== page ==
Association Football (soccer) is the most popular and widespread sport in the world. A significant proportion of the injuries suffered in football are head injuries involving trauma to the brain. In normal play, head trauma frequently arises from collisions, but some researchers have claimed that it also may arise as a consequence of heading the ball. Although assessments based on biomechanical analyses are equivocal on the potential for brain injury due to football heading, a growing literature seems to support the claim that neuropsychological impairment results from general football play and football heading in particular. However, this review suggests a distinction is required between the neuropsychological effects of concussive and subconcussive head trauma and that all of the neuropsychological studies conducted so far suffer from methodological problems. At best, a few of these studies may be regarded as exploratory. The review concludes that presently, although there is exploratory evidence of subclinical neuropsychological impairment as a consequence of football-related concussions, there is no reliable and certainly no definitive evidence that such impairment occurs as a result of general football play or normal football heading. The neuropsychological consequences of football-related subconcussive effects await confirmatory investigation.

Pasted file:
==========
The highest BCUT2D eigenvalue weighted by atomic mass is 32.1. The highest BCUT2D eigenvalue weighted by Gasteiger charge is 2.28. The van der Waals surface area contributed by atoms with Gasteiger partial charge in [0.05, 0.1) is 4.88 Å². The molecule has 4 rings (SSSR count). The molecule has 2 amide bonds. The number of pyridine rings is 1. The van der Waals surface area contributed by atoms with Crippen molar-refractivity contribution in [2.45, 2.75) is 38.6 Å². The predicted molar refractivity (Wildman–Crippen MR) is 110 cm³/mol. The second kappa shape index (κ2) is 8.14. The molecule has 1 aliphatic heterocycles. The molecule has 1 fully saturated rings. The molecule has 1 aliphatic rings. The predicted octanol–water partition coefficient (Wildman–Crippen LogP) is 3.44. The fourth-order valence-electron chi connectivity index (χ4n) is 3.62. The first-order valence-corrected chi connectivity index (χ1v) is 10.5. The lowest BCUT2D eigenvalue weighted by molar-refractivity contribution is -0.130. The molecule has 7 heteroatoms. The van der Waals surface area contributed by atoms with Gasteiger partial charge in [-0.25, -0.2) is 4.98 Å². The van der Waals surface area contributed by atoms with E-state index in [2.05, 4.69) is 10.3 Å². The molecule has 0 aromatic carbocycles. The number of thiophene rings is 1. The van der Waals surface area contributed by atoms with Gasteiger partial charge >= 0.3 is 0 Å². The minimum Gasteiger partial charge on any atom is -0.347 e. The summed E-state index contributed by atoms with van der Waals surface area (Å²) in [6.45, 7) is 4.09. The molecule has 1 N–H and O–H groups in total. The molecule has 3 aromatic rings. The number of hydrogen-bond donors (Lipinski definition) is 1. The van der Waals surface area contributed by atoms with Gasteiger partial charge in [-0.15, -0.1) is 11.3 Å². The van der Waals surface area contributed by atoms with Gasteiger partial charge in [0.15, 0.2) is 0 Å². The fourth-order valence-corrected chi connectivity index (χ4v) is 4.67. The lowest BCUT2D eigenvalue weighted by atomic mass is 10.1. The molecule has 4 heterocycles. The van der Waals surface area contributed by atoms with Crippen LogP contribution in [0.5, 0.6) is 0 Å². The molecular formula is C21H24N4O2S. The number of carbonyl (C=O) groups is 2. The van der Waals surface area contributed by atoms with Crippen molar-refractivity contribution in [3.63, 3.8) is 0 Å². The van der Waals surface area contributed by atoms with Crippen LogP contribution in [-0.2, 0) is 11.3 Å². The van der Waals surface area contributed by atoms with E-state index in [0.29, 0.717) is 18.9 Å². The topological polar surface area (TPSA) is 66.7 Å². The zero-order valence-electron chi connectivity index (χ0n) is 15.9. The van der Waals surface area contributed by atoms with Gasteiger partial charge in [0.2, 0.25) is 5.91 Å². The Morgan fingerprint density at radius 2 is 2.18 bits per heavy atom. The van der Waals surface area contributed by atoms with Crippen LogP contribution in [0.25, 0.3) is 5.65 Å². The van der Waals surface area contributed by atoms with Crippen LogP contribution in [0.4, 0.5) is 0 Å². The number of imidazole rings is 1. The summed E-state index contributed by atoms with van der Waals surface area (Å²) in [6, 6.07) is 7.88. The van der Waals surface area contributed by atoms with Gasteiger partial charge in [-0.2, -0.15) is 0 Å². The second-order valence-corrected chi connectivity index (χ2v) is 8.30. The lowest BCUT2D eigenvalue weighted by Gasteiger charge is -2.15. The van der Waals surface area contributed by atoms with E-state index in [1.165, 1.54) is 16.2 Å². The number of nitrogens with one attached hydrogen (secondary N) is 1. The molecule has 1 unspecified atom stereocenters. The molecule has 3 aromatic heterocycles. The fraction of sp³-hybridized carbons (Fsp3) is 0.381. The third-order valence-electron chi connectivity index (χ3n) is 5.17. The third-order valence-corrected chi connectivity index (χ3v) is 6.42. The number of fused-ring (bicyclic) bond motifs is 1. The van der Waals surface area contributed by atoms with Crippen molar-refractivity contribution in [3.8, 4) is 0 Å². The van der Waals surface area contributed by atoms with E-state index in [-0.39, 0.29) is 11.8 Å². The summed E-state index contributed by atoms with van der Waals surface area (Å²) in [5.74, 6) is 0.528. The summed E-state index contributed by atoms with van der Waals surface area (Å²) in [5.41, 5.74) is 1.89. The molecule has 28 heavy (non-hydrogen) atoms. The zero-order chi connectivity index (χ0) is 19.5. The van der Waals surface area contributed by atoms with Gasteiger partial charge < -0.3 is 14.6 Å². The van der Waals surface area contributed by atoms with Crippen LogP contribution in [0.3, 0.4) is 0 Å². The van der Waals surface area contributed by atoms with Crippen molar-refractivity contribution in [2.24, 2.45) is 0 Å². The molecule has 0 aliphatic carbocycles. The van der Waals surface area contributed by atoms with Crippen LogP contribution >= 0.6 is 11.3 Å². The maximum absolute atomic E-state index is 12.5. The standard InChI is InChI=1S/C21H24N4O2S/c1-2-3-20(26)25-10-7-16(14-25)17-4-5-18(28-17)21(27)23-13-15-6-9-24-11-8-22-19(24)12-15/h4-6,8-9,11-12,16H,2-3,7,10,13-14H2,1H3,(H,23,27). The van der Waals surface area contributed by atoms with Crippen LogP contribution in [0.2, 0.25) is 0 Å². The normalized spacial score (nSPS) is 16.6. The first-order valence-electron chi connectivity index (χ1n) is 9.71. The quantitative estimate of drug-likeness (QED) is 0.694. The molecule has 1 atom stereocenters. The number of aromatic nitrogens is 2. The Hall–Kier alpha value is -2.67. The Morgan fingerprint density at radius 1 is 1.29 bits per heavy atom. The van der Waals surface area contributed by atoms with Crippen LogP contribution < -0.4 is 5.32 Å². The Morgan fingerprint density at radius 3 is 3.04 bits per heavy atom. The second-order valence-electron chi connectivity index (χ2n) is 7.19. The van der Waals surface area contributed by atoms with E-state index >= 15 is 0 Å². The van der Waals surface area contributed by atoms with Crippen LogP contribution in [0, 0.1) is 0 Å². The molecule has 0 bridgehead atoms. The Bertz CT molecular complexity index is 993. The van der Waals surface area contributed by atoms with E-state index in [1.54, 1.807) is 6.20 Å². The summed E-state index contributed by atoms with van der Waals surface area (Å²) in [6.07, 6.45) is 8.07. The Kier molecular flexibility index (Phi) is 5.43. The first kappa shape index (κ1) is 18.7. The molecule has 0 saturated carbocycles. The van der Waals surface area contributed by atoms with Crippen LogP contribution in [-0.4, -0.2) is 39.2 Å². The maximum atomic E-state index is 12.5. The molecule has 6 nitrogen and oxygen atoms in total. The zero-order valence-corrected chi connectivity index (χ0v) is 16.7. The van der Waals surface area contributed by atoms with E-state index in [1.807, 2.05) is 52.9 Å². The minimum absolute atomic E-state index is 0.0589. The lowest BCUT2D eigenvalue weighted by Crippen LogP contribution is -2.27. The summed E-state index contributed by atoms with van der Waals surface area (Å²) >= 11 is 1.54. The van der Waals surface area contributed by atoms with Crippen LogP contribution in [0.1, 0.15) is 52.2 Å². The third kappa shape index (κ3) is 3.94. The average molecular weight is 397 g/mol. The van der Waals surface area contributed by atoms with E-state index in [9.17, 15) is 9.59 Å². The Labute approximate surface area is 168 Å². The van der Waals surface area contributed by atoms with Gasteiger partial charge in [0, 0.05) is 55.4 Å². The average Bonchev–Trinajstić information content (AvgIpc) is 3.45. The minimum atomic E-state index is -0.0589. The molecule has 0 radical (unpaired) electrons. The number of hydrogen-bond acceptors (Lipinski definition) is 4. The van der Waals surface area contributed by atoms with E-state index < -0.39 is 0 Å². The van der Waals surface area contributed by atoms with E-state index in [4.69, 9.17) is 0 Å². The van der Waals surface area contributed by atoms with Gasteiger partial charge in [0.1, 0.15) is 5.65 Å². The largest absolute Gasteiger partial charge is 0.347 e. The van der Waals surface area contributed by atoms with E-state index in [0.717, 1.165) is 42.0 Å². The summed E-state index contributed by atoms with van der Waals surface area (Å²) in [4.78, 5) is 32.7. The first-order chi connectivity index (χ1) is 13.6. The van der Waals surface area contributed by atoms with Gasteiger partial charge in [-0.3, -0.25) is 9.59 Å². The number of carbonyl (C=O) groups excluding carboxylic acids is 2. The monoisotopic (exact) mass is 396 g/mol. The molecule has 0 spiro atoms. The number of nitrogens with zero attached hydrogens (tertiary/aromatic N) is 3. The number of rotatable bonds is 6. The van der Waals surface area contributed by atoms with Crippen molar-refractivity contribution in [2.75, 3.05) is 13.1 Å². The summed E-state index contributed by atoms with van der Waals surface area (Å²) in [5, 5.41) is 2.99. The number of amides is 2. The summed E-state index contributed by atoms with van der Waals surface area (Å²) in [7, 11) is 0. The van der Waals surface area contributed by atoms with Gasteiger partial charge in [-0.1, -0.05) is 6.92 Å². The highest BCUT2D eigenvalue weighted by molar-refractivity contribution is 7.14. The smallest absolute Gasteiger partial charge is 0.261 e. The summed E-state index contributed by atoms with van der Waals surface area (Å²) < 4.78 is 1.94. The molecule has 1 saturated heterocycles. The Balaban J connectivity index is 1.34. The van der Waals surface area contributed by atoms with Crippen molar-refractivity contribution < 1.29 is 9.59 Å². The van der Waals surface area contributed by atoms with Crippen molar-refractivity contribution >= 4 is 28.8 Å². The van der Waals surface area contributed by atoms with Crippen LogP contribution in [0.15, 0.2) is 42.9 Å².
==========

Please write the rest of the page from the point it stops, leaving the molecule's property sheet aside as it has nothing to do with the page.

Rutherford, A., Stephens, R., & Potter, D. (2003). The neuropsychology of heading and head trauma in association football (soccer): a review. Neuropsychology Review, 13(3), 153-179. https://doi.org/10.1023/A:1025525613477